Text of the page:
Another interesting feature implemented by ATAC is the ATAC Mobile Infomobility application on mobile devices. The smart phones, in fact, become a direct communication channel between ATAC and citizens completely free of charge (only the service provided by the TLC operator should be paid).

Once entered the site http://atacmobile.it, the user can choose the language (currently English and Italian) and then consult the section of pertinence. Among the current services offered, the most useful is the “Bus waiting time” that provides the estimated arrival of the bus line of interest at the stop bus selected by the user. The information is generated by an Automatic Vehicle Monitoring (AVM) system, installed on most of buses. Another helpful service is the so-called “Traffic Restrictions in ZTL” which gives information on timetables of the different LTZ in Rome. The information on timetables is grouped according to the day of the week or to LTZ different areas, providing real-time information on the status of each individual gate (whether or not in the moment of query it is active).


Business Attitudes in the retail sector

TfL has carried out an annual survey with businesses in Central London since the Congestion Charge was introduced in 2003. This has included both businesses within the zone and those on its periphery.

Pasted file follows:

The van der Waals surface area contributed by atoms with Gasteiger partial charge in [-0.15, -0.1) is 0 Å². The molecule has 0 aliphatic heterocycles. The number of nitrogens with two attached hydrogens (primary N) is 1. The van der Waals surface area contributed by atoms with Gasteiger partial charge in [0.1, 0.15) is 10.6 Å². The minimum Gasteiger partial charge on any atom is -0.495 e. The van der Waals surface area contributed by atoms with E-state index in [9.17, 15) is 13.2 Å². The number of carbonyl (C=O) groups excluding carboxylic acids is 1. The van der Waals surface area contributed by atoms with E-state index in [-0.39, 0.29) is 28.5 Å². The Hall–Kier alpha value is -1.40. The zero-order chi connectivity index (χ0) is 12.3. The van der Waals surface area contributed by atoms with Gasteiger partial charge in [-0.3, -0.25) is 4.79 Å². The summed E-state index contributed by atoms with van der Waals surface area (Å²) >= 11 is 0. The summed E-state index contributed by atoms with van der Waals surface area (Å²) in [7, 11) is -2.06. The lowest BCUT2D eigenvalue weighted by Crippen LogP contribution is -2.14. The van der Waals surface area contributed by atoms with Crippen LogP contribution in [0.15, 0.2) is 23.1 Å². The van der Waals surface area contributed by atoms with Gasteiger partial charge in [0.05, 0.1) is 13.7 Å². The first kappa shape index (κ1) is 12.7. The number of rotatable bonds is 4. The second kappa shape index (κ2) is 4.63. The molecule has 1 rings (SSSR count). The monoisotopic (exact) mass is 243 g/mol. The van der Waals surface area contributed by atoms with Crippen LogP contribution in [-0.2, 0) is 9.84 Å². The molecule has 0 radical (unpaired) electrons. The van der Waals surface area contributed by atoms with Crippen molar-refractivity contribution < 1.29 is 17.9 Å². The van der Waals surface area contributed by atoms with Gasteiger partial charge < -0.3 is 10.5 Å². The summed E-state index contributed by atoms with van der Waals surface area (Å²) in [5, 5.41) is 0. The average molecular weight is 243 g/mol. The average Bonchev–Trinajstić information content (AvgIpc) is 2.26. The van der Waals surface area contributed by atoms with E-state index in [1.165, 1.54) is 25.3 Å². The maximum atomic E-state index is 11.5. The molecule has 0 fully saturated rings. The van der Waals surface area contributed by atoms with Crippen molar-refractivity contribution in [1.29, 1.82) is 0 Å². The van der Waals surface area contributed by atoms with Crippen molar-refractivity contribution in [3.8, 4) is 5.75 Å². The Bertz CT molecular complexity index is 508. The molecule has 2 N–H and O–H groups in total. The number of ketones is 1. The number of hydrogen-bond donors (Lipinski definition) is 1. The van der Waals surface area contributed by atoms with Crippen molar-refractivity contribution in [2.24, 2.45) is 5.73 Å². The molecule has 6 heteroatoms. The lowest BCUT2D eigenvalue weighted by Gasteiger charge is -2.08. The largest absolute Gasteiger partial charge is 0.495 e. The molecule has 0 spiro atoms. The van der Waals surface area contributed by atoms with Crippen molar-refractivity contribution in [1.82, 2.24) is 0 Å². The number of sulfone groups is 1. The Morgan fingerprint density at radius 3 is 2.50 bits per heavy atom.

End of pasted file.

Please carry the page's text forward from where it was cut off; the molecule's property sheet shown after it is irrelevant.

The reason for this research is to assess business attitudes to congestion charging and its impacts on business activity.

It is noted that retailers have been the least supportive of the scheme. However, it is acknowledged that transport is a key issue for retailers and the challenges of congestion and access are important problems that affect day to day operation and trading.

The most recent TfL Business Survey of Autumn 2006 suggests that nearly two-thirds of the surveyed retail sector businesses in the charging zone say that transport and travel difficulties affected their business ‘a great deal’ or ‘quite a lot’. This is shown in the figure below.


In Stockholm, as in other places where the issue has been raised, politicians were ahead of their voters in their attitudes to congestion charging. When the political decision was taken to conduct a trial, public opinion was predominantly negative to the introduction of charges.

But – similar, too, to what has been experienced in a number of other cities - there was a significant change in the public opinion when the system was introduced. The change was not dramatically large (about 15% more positive during the trial than before it started), but important, since it implied a change of majority from negative to positive. Other, more frequent, polls conducted within the evaluation program indicate that the larger part of the attitudinal change occurred within the first two months of the trial.